I have a lot of memories of Christmas, mostly positive and happy ones. My parents seemed to make it a priority that the children had a good Christmas no matter what they had to do to accomplish it, well within legal means of course. In 1953 when I was five we moved into a small farmhouse near a town called Desoto, I guess it was about 50 miles or so from St. Louis. We lived in the house for a few years and it had a few acres of land, some of it used for farming; something my mother loved to do. Nothing big but enough to keep us in garden delights for much of the year, something at the time that I did not really appreciate, being a kid and all. The house seemed big at the time but now that I look back it was quite small, at least for a family our size; at that time there were 8 of us with 3 more to come in the next few years. The house had a laundry room when you came in and it was also used to hang raincoats and winter items etc. Connected to it was the only bathroom with a shower; next came the kitchen, then mom and dad’s bedroom, followed by another room with 4 sets of bunk beds that all the children shared. Changes were made later but that was pretty much what we had. Also near the house was a small barn that we later used as a chicken coop. My parents would buy 200 chicks at a time and grow them for our food. I suppose we had chicken three or four times a week and to this day I still love chicken. I never seem to get tired of the foods I had as a child.
Well, Christmas was coming and you all know how exciting that is for children still young enough to still believe in Santa Claus. At that time dad owned a gas station in East St Louis so he was gone much of the time. He had to put in 12 hour working days to make enough money to make ends meet. So mom was pretty much alone to deal with 8 active children. She did a great job in taking care of us, she always seemed to be in good humor and very patient; well at least most of the time. I remember that Dad took three days off that Christmas and it was wonderful to have him home for such a long period of time. We went out into the small woods we had and got ourselves a really big tree¦ and I am not saying this because it was big in relation to me, no it was big in comparison to the room that the tree was put it. I remember that Dad had to cut off some of the top, so that it would be able to stand upright, now that was big; probably the biggest we ever had.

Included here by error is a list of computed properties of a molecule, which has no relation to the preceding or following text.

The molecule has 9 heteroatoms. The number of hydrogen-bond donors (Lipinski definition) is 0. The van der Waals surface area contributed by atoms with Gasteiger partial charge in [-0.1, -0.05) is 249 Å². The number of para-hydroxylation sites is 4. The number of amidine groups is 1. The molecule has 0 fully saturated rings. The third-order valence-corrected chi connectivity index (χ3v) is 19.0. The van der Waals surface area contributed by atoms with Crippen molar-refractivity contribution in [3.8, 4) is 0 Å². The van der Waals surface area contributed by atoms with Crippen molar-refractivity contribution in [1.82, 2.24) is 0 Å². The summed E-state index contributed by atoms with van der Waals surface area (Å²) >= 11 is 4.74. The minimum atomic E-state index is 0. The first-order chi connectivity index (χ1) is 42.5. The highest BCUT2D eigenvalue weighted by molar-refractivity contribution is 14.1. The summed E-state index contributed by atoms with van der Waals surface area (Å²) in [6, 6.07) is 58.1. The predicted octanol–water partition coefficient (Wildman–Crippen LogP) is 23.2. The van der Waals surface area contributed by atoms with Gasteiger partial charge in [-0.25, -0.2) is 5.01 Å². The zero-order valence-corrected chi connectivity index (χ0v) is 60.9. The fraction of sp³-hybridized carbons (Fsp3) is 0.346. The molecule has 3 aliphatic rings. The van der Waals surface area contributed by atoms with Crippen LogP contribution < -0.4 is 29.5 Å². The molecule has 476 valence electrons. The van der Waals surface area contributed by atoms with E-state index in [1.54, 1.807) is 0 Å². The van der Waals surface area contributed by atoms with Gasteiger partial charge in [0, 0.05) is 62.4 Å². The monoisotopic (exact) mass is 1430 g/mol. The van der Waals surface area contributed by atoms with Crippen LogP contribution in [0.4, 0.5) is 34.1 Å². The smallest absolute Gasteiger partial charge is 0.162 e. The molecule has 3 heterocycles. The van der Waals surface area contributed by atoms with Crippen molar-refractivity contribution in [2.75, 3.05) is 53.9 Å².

It took us a day to decorate the tree and we had a great deal of fun doing it. Mom and Dad laughed a lot, we played Christmas music and had cookies and milk. After the tree was done we shut off all the lights in the house and waited until dad lit up the tree.
To this day the glow of Christmas lights in a dark room brings me back to that moment when the peaceful glow of the lights filled the room. We just sat in silence for quite a while and then we all laughed and cleaned up the room.
Christmas Eve came around and Mom and Dad got us to bed early. It seemed, believe it or not, that we all went to sleep pretty fast, which is quite a feat when you have a house full of kids excited about Santa coming. Well perhaps not really, they kept us pretty busy all day, and we played games in the evening. Then they read us stories and then plopped us into bed. Pretty smart, keep the kids busy all day, no naps and they will fall asleep in no time.
I guess I woke up after midnight since the whole house was silent. I sat up in bed and looked at the beautiful tree with all the lights and felt a great deal of peace come over me. Then I noticed the gifts, they were stacked halfway up the tree, wrapped in colorful wraps and arranged in the best possible way. I was stunned and just sat there and remained very still, inside my soul a great silence descended and seemed to embrace me. I did not want to wake anyone I just wanted the moment to last forever but of course, it did not. I put my head back on the pillow and fell right back to sleep. Now that I think about it I think that was my real Christmas present that year; the beauty of that moment and the peace that it conveyed to me.
To this day I don’t know how my parents pulled off that Christmas and I never asked since I did not want the magic of the experience taken away from me. That memory is an anchor of sorts for me, for along with other special moments from my childhood, these experiences which were few, far outweigh any of the other memories that were painful or fearful. Perhaps I was on some level really understanding that what I experienced at that moment was the manifestation of my parents love and the lengths they would go to show it. Also perhaps I was learning something about the love of God as well.--Br.MD